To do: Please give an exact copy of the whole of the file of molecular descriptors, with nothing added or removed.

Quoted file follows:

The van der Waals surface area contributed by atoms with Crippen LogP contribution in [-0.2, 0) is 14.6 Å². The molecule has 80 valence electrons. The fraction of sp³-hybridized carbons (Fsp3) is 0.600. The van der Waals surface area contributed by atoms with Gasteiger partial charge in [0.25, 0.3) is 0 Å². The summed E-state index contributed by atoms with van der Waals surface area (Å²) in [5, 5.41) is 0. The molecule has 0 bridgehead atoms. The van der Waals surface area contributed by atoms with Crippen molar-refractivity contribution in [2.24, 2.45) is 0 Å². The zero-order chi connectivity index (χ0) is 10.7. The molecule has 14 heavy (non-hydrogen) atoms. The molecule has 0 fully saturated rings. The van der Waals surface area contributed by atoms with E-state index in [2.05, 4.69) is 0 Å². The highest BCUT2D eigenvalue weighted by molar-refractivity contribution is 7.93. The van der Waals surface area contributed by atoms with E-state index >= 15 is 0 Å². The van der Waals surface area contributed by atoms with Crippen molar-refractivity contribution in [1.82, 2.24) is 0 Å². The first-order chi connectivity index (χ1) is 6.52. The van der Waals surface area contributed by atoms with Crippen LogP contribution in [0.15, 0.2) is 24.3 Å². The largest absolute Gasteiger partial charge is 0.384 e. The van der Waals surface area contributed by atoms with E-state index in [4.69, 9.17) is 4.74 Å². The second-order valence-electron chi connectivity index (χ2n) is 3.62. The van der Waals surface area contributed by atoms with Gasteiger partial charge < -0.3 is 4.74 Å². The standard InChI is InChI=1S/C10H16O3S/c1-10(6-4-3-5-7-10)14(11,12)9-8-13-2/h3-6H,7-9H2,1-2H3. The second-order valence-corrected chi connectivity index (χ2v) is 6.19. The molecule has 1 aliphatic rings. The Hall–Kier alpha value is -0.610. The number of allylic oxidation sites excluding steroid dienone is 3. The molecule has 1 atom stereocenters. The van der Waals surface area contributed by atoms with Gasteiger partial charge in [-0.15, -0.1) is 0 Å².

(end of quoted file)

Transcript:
The van der Waals surface area contributed by atoms with Crippen LogP contribution in [-0.2, 0) is 14.6 Å². The molecule has 80 valence electrons. The fraction of sp³-hybridized carbons (Fsp3) is 0.600. The van der Waals surface area contributed by atoms with Gasteiger partial charge in [0.25, 0.3) is 0 Å². The summed E-state index contributed by atoms with van der Waals surface area (Å²) in [5, 5.41) is 0. The molecule has 0 bridgehead atoms. The van der Waals surface area contributed by atoms with Crippen molar-refractivity contribution in [2.24, 2.45) is 0 Å². The zero-order chi connectivity index (χ0) is 10.7. The molecule has 14 heavy (non-hydrogen) atoms. The molecule has 0 fully saturated rings. The van der Waals surface area contributed by atoms with E-state index in [2.05, 4.69) is 0 Å². The highest BCUT2D eigenvalue weighted by molar-refractivity contribution is 7.93. The van der Waals surface area contributed by atoms with E-state index >= 15 is 0 Å². The van der Waals surface area contributed by atoms with Crippen molar-refractivity contribution in [1.82, 2.24) is 0 Å². The first-order chi connectivity index (χ1) is 6.52. The van der Waals surface area contributed by atoms with Crippen LogP contribution in [0.15, 0.2) is 24.3 Å². The largest absolute Gasteiger partial charge is 0.384 e. The van der Waals surface area contributed by atoms with E-state index in [4.69, 9.17) is 4.74 Å². The second-order valence-electron chi connectivity index (χ2n) is 3.62. The van der Waals surface area contributed by atoms with Gasteiger partial charge < -0.3 is 4.74 Å². The standard InChI is InChI=1S/C10H16O3S/c1-10(6-4-3-5-7-10)14(11,12)9-8-13-2/h3-6H,7-9H2,1-2H3. The second-order valence-corrected chi connectivity index (χ2v) is 6.19. The molecule has 1 aliphatic rings. The Hall–Kier alpha value is -0.610. The number of allylic oxidation sites excluding steroid dienone is 3. The molecule has 1 atom stereocenters. The van der Waals surface area contributed by atoms with Gasteiger partial charge in [-0.15, -0.1) is 0 Å².